It’s only preseason, and the offensive line hasn’t done him any favors, but LeGarrette Blount has nine carries for 17 yards with a fumble in two games. Fifth-round draft pick Donnel Pumphrey – who the coaching staff seemed enamored with this spring — has 14 total touches for 34 yards. After a strong start at training camp, Wendell Smallwood has yet to play in an exhibition game due to a hamstring injury. And by now, everybody is aware 34-year-old Darren Sproles isn’t an every-down back.

The best any running back has looked in exhibition games is undrafted rookie Corey Clement, by far. Whether that’s a testament to his development or a commentary on the state of the backfield is a matter of perspective.

Regardless, you could’ve seen this mess coming from a mile away.

The Blount signing was met with tremendous enthusiasm when it really should’ve been met with tremendous skepticism. Though he rushed for 1,161 yards and led the NFL with 18 touchdowns in 2016, Blount averaged just 3.9 yards per carry, sat by in free agency as the Patriots moved to replace him, and turns 31 in December. He’s never been a threat as a receiver, and even his gaudy numbers last season with the Super Bowl champions were an outlier compared to the rest of his career.

The reality is Blount is not a mortal lock to make the Eagles' roster. He likely will, because he still has value in short yardage and at the goal line, and most of all, because the competition hasn’t made enough of a push. However, releasing Blount would only cost the Eagles $400,000 against the salary cap, according to, while his age and the limitations of his skill set are worth reiterating.

The question is what then?

While the Eagles have toyed with getting Pumphrey and Sproles on the field at the same time, projections as to how prevalent those designer packages would be always felt ambitious as well. Listed at 5-foot-9, 176 pounds, Pumphrey has not looked like an NFL-ready player through two games. Even if he is ready to contribute, that is not an offense designed with running the football in mind.

The Eagles’ ability to let Blount go would seem to hinge almost solely on Smallwood. Of course, it was an unwillingness to rely on a second-year player with 83 touches that caused the club to seek veteran help in the first place.

Smallwood is not an unimpressive prospect. A fifth-round draft pick from West Virginia a year ago, Smallwood has the size and athletic ability to handle the bulk of the work. He was running with authority in camp. He simply hasn’t been able to stay healthy, which is his biggest shortcoming at this point, aside from inexperience. It’s impossible to tell whether Smallwood is in line to finish with the most touches in this backfield (regardless of Blount’s presence) or if he’s fighting for his job.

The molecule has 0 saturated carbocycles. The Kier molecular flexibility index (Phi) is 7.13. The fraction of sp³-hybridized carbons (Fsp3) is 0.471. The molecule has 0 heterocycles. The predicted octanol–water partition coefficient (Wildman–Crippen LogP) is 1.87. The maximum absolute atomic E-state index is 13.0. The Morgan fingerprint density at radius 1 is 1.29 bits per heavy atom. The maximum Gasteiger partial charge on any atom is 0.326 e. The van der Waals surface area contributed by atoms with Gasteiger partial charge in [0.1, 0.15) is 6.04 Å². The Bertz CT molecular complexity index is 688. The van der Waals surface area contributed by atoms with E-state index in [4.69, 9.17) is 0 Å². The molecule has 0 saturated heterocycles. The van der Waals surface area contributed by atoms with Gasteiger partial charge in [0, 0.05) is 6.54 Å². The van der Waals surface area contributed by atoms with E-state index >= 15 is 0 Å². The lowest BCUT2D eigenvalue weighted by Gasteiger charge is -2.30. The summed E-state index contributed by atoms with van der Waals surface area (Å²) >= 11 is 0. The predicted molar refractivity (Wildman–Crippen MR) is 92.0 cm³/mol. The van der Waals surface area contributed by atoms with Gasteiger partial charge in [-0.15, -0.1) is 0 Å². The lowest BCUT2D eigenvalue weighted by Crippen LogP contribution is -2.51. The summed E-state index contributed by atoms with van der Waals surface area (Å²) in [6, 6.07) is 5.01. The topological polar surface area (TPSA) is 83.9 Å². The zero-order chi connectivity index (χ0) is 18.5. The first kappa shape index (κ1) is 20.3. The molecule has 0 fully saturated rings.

Clement is the bright spot in all of this and arrives as a more polished pass protector than Smallwood was as a rookie. Seeing as inexperience was one of the primary reasons the Eagles weren’t willing to entrust Smallwood as the primary ball carrier, it’s difficult to imagine Clement could be the guy the in September.

Again, some of the culpability for Blount’s struggles falls on the offensive line. Some. Blount’s last season in New England was far from the norm, and for most of his eight-year career, he’s been purely a situational player. Even under optimal circumstances, expecting him to recreate last season’s numbers, or come close, never made much sense.

And while it would be easy to chalk up the pitiful ground attack as a symptom of the preseason, the fact is these games have exposed a problem that’s been lurking beneath the surface. Blount is old and not an ideal fit for the Eagles' offense. Pumphrey is an undersized rookie. Sproles is Sproles. Smallwood is a mystery.

Up until a week ago, everybody was worried about the cornerbacks. Before that, it was the wide receivers, until the Eagles made significant investments in talent over the offseason. All along, there’s been an underrated need at running back, or at the very least, an uncertainty.

Try as he might, Roseman can’t seem to find a solution for every hole on the roster — and it’s beginning to look like running back is the spot the Eagles might spring a leak.